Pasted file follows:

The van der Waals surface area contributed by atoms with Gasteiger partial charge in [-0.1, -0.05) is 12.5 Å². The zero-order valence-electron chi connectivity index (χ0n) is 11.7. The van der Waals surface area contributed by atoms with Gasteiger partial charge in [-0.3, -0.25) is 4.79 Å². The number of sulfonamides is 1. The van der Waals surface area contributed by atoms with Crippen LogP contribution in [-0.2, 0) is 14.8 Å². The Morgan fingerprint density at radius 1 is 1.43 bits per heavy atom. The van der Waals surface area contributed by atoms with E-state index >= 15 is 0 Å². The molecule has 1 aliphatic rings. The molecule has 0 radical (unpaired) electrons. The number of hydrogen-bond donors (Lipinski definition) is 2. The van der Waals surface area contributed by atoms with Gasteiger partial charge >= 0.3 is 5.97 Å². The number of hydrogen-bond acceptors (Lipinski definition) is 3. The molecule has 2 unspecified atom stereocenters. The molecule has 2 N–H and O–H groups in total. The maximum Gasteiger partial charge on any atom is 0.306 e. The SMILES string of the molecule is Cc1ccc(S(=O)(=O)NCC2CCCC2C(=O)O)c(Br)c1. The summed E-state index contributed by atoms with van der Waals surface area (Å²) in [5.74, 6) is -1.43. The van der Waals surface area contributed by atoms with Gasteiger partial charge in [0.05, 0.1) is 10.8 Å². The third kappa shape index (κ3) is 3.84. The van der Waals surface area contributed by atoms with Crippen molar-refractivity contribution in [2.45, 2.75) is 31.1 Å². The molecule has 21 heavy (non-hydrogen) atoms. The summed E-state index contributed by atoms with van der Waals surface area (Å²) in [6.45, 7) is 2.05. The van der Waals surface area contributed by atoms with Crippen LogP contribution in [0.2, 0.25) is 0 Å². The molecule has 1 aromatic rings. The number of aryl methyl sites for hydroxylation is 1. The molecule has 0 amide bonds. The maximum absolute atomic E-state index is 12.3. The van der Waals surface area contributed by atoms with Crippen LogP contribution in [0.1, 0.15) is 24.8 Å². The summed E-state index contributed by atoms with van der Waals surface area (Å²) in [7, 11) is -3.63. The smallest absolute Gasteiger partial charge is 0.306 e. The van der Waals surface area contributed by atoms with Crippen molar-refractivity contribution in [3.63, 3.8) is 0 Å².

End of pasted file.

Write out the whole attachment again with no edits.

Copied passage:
The van der Waals surface area contributed by atoms with Gasteiger partial charge in [-0.1, -0.05) is 12.5 Å². The zero-order valence-electron chi connectivity index (χ0n) is 11.7. The van der Waals surface area contributed by atoms with Gasteiger partial charge in [-0.3, -0.25) is 4.79 Å². The number of sulfonamides is 1. The van der Waals surface area contributed by atoms with Crippen LogP contribution in [-0.2, 0) is 14.8 Å². The Morgan fingerprint density at radius 1 is 1.43 bits per heavy atom. The van der Waals surface area contributed by atoms with E-state index >= 15 is 0 Å². The molecule has 1 aliphatic rings. The molecule has 0 radical (unpaired) electrons. The number of hydrogen-bond donors (Lipinski definition) is 2. The van der Waals surface area contributed by atoms with Gasteiger partial charge >= 0.3 is 5.97 Å². The number of hydrogen-bond acceptors (Lipinski definition) is 3. The molecule has 2 unspecified atom stereocenters. The molecule has 2 N–H and O–H groups in total. The maximum Gasteiger partial charge on any atom is 0.306 e. The SMILES string of the molecule is Cc1ccc(S(=O)(=O)NCC2CCCC2C(=O)O)c(Br)c1. The summed E-state index contributed by atoms with van der Waals surface area (Å²) in [5.74, 6) is -1.43. The van der Waals surface area contributed by atoms with Gasteiger partial charge in [0.05, 0.1) is 10.8 Å². The third kappa shape index (κ3) is 3.84. The van der Waals surface area contributed by atoms with Crippen molar-refractivity contribution in [2.45, 2.75) is 31.1 Å². The molecule has 21 heavy (non-hydrogen) atoms. The summed E-state index contributed by atoms with van der Waals surface area (Å²) in [6.45, 7) is 2.05. The van der Waals surface area contributed by atoms with Crippen LogP contribution in [0.2, 0.25) is 0 Å². The molecule has 1 aromatic rings. The number of aryl methyl sites for hydroxylation is 1. The molecule has 0 amide bonds. The maximum absolute atomic E-state index is 12.3. The van der Waals surface area contributed by atoms with Crippen LogP contribution in [0.1, 0.15) is 24.8 Å². The summed E-state index contributed by atoms with van der Waals surface area (Å²) in [7, 11) is -3.63. The smallest absolute Gasteiger partial charge is 0.306 e. The van der Waals surface area contributed by atoms with Crippen molar-refractivity contribution in [3.63, 3.8) is 0 Å².